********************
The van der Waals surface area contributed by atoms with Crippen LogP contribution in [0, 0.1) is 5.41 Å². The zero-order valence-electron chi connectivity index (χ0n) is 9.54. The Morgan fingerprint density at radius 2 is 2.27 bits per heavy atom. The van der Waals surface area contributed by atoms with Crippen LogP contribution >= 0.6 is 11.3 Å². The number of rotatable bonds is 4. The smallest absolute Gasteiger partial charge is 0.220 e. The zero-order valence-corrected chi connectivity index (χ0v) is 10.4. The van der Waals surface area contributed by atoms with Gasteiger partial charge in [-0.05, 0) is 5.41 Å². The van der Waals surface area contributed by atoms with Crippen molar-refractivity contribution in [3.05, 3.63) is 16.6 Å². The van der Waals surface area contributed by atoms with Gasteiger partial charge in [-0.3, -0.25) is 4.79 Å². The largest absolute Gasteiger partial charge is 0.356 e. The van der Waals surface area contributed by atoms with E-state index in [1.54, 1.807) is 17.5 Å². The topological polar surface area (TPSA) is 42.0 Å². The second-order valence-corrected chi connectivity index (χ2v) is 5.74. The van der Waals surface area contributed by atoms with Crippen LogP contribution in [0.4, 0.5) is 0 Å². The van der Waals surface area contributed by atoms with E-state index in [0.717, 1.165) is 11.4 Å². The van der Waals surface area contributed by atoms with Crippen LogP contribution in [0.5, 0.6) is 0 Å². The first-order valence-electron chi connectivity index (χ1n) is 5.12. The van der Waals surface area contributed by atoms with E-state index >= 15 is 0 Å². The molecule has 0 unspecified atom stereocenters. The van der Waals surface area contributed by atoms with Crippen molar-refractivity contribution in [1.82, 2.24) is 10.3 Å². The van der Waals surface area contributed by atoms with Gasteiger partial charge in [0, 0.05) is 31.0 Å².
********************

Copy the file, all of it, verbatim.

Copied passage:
The van der Waals surface area contributed by atoms with Crippen LogP contribution in [0, 0.1) is 5.41 Å². The zero-order valence-electron chi connectivity index (χ0n) is 9.54. The Morgan fingerprint density at radius 2 is 2.27 bits per heavy atom. The van der Waals surface area contributed by atoms with Crippen LogP contribution >= 0.6 is 11.3 Å². The number of rotatable bonds is 4. The smallest absolute Gasteiger partial charge is 0.220 e. The zero-order valence-corrected chi connectivity index (χ0v) is 10.4. The van der Waals surface area contributed by atoms with Gasteiger partial charge in [-0.05, 0) is 5.41 Å². The van der Waals surface area contributed by atoms with Crippen molar-refractivity contribution in [3.05, 3.63) is 16.6 Å². The van der Waals surface area contributed by atoms with Gasteiger partial charge in [-0.3, -0.25) is 4.79 Å². The largest absolute Gasteiger partial charge is 0.356 e. The van der Waals surface area contributed by atoms with E-state index in [1.54, 1.807) is 17.5 Å². The topological polar surface area (TPSA) is 42.0 Å². The second-order valence-corrected chi connectivity index (χ2v) is 5.74. The van der Waals surface area contributed by atoms with Crippen LogP contribution in [0.4, 0.5) is 0 Å². The van der Waals surface area contributed by atoms with E-state index in [0.717, 1.165) is 11.4 Å². The van der Waals surface area contributed by atoms with Crippen LogP contribution in [0.5, 0.6) is 0 Å². The first-order valence-electron chi connectivity index (χ1n) is 5.12. The van der Waals surface area contributed by atoms with E-state index >= 15 is 0 Å². The molecule has 0 unspecified atom stereocenters. The van der Waals surface area contributed by atoms with Crippen molar-refractivity contribution in [1.82, 2.24) is 10.3 Å². The van der Waals surface area contributed by atoms with Gasteiger partial charge in [0, 0.05) is 31.0 Å².